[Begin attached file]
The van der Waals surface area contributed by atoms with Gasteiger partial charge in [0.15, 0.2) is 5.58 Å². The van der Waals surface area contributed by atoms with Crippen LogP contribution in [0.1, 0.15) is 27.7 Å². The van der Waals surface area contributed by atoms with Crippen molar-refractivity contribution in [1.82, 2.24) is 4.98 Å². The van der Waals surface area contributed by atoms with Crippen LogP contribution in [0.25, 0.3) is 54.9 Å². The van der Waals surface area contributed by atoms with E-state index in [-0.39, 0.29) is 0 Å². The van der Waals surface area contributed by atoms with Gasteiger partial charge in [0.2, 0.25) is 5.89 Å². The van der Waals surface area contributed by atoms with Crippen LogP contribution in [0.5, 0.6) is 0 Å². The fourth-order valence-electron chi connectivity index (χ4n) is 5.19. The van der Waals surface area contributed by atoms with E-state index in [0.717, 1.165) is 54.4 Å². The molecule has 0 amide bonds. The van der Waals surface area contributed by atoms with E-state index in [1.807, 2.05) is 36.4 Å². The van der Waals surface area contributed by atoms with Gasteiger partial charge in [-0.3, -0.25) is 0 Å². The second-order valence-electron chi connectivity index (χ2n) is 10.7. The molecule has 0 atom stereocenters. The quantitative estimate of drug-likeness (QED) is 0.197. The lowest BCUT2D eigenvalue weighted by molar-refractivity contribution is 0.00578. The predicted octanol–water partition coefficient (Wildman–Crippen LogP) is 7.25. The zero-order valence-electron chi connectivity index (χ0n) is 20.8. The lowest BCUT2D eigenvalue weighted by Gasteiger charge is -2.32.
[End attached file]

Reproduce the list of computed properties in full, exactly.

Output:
The van der Waals surface area contributed by atoms with Gasteiger partial charge in [0.15, 0.2) is 5.58 Å². The van der Waals surface area contributed by atoms with Crippen LogP contribution in [0.1, 0.15) is 27.7 Å². The van der Waals surface area contributed by atoms with Crippen molar-refractivity contribution in [1.82, 2.24) is 4.98 Å². The van der Waals surface area contributed by atoms with Crippen LogP contribution in [0.25, 0.3) is 54.9 Å². The van der Waals surface area contributed by atoms with E-state index in [-0.39, 0.29) is 0 Å². The van der Waals surface area contributed by atoms with Gasteiger partial charge in [0.2, 0.25) is 5.89 Å². The van der Waals surface area contributed by atoms with Crippen LogP contribution in [0.5, 0.6) is 0 Å². The fourth-order valence-electron chi connectivity index (χ4n) is 5.19. The van der Waals surface area contributed by atoms with E-state index in [0.717, 1.165) is 54.4 Å². The molecule has 0 amide bonds. The van der Waals surface area contributed by atoms with E-state index in [1.807, 2.05) is 36.4 Å². The van der Waals surface area contributed by atoms with Gasteiger partial charge in [-0.3, -0.25) is 0 Å². The second-order valence-electron chi connectivity index (χ2n) is 10.7. The molecule has 0 atom stereocenters. The quantitative estimate of drug-likeness (QED) is 0.197. The lowest BCUT2D eigenvalue weighted by molar-refractivity contribution is 0.00578. The predicted octanol–water partition coefficient (Wildman–Crippen LogP) is 7.25. The zero-order valence-electron chi connectivity index (χ0n) is 20.8. The lowest BCUT2D eigenvalue weighted by Gasteiger charge is -2.32.